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Lesbian sex in a closet

Lesbian sex in a closet

It was truly surreal. It was my senior year of college. I laid in bed, scrolling through Buzzfeed when the headline grabbed me. That was honestly the moment I became queer. Two hours later, I was in the living room I shared with my three suitemates confessing how goddamn queer I was. I have never really been able to say that I was in the closet without clarifying the sentence in one way or another. I am in the closet but only [insert place here].

I have come to see the metaphorical closet as a safe-house. When I am surrounded by people who might harm me, I bolt the locks and exist entirely within its confines. Sometimes I throw the doors opens and leave it far behind. I let myself drown in unabashed queerness until I barely remember what the walls of the closet look like.

You were either in the closet or you were out and proud and I still cried too much about my sexuality to my therapist to consider myself out and proud.

How I loathed being in the closet too. I once made my therapist teary eyed because my pain at being forced to hide my sexuality from my family was so palpable she could not help but feel it like it was hers too.

I had anxiety attacks every time I flew home from school. I learned to avoid being at home. I made so many excuses my parents eventually sat me down and asked why I was running from being home. They were not so much asking if I was running from home but concluding that I was and asking why. In reality, my mother would cry and my father would cry and they would all avoid looking at me and then they would pray and I would cry because it would be the end of my relationship with my family as I knew it.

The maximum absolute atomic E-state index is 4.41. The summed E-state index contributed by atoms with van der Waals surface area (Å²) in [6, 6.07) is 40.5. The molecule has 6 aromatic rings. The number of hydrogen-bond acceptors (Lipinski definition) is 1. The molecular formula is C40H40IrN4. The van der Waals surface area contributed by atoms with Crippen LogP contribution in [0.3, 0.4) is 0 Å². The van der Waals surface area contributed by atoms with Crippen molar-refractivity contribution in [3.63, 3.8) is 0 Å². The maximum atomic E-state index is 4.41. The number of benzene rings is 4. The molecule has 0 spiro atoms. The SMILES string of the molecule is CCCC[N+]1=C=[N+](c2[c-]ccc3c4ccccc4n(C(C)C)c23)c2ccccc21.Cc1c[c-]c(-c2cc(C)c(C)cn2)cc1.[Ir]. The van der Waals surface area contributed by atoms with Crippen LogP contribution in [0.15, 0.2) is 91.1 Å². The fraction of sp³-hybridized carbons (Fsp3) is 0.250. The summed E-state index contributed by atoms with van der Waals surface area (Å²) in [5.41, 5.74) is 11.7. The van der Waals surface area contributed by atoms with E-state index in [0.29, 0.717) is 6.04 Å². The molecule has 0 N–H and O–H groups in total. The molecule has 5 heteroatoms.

So instead of coming out to them, I retreated further into my closet and kept my mouth shut, waiting until I got into my room to cry quietly and text my friend so she could affirm that there was nothing wrong with me for loving women.

On National Coming Out day in , I wrote an article for the magazine on campus. I think I smiled at the people taking pictures and kept walking, too aware of where the closet was to even think about it despite the fact I was in theory out at school. The closet I resided in was not just a doorframe. On the other end of their doorframe was freedom and open air and I understood the symbolism but that door did not represent my closet. The longer I remained in the closet, the greater my anxiety that I would never come out.

Being closeted stripped me of all power over myself, my desires and my future.. I felt the doors to my closet rattle like a scene from the purge with someone waiting outside with a hatchet to destroy me. The safety of my closet has been threatened before but those were usually incidents like thinking about how hot a woman on TV was when my dad was next to me.

This time, my mother was knocking on the door of the closet and I did not think she would like what she saw. I sat on her bed that night. I tried very hard to sound as nonchalant and hypothetical as possible, a question born out of curiosity. When my mother said that she would lose her will to live if I was anything but straight, I heard my own heart shatter.